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New food nutrition and agriculture center to come in East St. Louis

The Jackie Joyner-Kersee Foundation has joined forces with the University of Illinois Urbana-Champaign and the Donald Danforth Plant Science Center.

EAST ST. LOUIS, Ill. — A big push for healthy eating and education is underway in East St. Louis, Illinois.

On Friday, the Jackie Joyner-Kersee Foundation and its partners cut the ribbon on the first part of its Food Agriculture and Nutrition Innovation Center building project.

The foundation, which serves more than 200 youth in the area, has joined hands with the University of Illinois Urbana-Champaign and the Donald Danforth Plant Science Center to create a Food Agriculture and Nutrition Innovation Center.

East St. Louis native, founder, and retired track and field Olympian Jackie Joyner-Kersee said it was not just her athleticism that helped her blossom, but how she ate during her training that sparked the vision.

"Nutrition was a very key component to me performing well. Getting my rest and then also just being able to function," she said.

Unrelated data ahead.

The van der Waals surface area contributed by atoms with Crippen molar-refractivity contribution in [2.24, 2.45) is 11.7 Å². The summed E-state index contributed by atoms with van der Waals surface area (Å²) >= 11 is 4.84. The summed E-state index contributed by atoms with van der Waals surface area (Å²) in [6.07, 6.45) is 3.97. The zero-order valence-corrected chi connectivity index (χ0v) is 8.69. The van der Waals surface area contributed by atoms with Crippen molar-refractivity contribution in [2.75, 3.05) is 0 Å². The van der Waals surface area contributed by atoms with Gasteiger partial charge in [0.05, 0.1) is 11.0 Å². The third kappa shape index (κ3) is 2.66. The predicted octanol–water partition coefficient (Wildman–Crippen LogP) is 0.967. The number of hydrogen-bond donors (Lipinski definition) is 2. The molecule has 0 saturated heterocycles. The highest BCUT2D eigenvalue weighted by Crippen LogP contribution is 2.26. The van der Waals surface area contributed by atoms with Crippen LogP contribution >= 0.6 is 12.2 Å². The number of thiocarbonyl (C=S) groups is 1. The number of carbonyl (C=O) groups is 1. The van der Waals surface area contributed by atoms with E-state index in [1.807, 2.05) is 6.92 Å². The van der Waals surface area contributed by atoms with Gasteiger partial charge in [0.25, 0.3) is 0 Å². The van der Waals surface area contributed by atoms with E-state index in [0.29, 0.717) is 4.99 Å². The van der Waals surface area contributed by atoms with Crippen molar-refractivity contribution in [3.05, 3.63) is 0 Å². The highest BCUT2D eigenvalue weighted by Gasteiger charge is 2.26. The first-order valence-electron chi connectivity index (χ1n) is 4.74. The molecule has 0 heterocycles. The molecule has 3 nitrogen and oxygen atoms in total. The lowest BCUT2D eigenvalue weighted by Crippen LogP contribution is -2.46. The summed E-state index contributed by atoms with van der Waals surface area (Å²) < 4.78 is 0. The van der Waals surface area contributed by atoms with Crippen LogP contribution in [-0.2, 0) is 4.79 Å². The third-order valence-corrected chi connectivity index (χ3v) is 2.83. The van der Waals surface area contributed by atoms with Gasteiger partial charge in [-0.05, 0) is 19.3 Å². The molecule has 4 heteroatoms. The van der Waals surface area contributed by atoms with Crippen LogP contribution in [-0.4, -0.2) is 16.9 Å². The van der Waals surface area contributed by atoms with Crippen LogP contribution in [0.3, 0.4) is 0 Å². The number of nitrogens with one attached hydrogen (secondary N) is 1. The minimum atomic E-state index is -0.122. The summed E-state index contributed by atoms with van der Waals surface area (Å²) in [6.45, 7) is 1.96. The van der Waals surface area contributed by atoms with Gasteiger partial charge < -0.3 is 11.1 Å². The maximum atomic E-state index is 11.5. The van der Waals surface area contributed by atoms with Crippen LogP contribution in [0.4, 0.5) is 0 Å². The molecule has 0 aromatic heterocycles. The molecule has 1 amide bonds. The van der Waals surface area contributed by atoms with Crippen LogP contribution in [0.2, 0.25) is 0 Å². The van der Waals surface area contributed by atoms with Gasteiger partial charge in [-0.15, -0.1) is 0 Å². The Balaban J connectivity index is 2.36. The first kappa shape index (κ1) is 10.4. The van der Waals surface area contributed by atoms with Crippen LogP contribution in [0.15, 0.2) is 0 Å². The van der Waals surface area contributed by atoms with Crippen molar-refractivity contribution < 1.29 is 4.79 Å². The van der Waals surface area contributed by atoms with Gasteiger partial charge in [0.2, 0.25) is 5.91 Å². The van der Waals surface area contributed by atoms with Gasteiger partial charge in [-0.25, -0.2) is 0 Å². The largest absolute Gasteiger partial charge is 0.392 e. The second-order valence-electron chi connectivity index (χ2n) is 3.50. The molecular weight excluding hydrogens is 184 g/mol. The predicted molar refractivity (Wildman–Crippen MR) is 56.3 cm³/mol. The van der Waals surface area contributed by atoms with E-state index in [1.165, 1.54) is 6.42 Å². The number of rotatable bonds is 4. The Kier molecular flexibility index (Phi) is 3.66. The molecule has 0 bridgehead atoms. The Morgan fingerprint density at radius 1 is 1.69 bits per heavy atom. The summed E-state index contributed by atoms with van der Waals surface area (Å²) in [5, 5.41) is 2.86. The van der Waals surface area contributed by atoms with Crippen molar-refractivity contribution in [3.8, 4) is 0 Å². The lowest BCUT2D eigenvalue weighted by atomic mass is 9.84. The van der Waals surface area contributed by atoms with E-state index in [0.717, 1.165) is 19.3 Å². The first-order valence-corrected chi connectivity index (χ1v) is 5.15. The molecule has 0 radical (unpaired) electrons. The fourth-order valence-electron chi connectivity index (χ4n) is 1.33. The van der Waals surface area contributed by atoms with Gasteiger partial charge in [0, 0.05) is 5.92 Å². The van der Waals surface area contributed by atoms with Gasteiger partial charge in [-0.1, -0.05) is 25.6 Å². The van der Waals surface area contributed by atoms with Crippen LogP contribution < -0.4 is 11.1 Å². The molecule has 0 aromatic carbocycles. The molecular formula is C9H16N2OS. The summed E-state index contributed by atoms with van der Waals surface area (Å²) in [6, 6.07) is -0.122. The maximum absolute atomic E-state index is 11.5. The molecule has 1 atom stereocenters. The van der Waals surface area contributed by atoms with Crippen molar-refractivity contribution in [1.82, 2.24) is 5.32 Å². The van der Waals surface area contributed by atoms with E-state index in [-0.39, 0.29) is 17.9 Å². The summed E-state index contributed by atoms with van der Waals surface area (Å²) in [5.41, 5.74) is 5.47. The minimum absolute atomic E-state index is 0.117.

The renowned athlete added that the mission is to make sure the youth she serves and others from the neighborhood have access to what they need to grow.

The groups have plans for indoor and outdoor urban agriculture demonstration sites on the land near Argonne Drive with a goal to teach kids and families about healthy nutrition.

The foundation currently manages a greenhouse at Jones Park across the way where students at the existing center grow and eat their own produce.

Darius Pikes, an urban agricultural scientist with the Science Center, has worked with kids at the foundation, seeing the benefit of knowledge.

“They have an opportunity to take the foods that they grow and actually use them to prepare healthy meals for their classmates. East St. Louis is considered to be a food desert and we're actually addressing that issue through plant science," Pikes said.

Project leaders said the facility has raised about $10 million dollars in capital, halfway to its goal.      

Those funds will allow them to start on the ag facility, an amphitheater, and outdoor learning space.         

The new center is expected to be complete in three years.

   

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